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NASA unveiled one of the biggest signs yet that life may have once existed on Mars on Thursday when the space agency revealed the Curiosity Rover had found ancient organic molecules that are the building blocks for life.
The discovery also leaves open the possibility that microorganisms might populate the planet.
NASA was understandably overjoyed by the discovery, implying that more major findings could be on the way.
One space expert has argued that the findings are a major breakthrough, not least in the search for life, but also because the likes of NASA will get more funding to perform the searches.
Monica Grady, Professor of Planetary and Space Sciences at The Open University, wrote in an article for the Conversation: “What the study has done is to propel the search for life on Mars higher up the list of international space exploration priorities – giving space agencies ammunition to argue for a coordinated programme of missions to explore the Red Planet.”
“There is still much to be discovered on Mars. Luckily, a series of missions planned well into the next decade will help us make those discoveries.
“These include the return of Martian samples to Earth, where we can carry out even more detailed analyses than Curiosity.”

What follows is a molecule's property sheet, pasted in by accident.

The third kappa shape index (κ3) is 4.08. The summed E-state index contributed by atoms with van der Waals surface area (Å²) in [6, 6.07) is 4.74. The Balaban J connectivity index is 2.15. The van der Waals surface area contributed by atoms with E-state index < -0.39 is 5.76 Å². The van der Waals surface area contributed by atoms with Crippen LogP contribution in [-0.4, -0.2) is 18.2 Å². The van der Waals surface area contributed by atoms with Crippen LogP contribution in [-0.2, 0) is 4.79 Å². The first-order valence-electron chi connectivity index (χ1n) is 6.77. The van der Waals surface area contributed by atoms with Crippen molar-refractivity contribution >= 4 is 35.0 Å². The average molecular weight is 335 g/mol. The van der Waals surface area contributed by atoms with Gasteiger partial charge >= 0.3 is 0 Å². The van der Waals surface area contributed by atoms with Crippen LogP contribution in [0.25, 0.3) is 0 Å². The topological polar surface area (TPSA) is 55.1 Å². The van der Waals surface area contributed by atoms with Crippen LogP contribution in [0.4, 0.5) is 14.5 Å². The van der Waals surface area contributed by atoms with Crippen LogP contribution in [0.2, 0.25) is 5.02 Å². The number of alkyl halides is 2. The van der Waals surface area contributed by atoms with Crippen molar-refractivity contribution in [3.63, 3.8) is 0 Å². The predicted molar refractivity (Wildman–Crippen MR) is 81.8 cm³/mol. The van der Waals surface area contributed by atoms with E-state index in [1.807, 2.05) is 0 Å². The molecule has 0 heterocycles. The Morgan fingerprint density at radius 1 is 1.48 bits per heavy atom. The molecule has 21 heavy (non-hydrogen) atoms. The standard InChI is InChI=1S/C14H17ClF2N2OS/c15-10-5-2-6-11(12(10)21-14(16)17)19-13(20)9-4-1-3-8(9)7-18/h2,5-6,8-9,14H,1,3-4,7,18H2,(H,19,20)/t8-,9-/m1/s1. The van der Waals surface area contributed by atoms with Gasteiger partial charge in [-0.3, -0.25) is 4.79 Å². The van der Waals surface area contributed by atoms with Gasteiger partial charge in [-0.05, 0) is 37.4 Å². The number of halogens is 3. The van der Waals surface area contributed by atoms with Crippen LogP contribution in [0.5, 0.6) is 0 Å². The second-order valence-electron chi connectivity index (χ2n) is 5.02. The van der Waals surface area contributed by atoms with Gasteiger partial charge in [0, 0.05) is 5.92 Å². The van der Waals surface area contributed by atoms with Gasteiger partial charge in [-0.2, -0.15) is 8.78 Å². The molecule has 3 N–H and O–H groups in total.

NASA confirmed it had uncovered various “organic compounds”.
Thomas Zurbuchen, associate administrator for the Science Mission Directorate at NASA Headquarters, praised the findings and said he is positive NASA’s search for alien life is headed in the right direction.
The space expert said: “With these new findings, Mars is telling us to stay the course and keep searching for evidence of life.
“I’m confident that our ongoing and planned missions will unlock even more breathtaking discoveries on the Red Planet.”
Curiosity’s project scientist, Ashwin Vasavada of Nasa’s Jet Propulsion Laboratory in Pasadena, California, added: “The chances of being able to find signs of ancient life with future missions, if life ever was present, just went up.”
However the molecules can also be produced by chemical reactions unrelated to life, and the scientists said it is premature to know whether or not the compounds were created in biological processes.
Dr Jennifer Eigenbrode, whose main area of expertise is astrobiology, said methane molecules found on Mars may have come from life.
But she said the information on hand did not tell NASA exactly where the molecules came from.
She explained the Mars Curiosity rover is able to drill just 5cm into the surface of the planet to search for signs of life.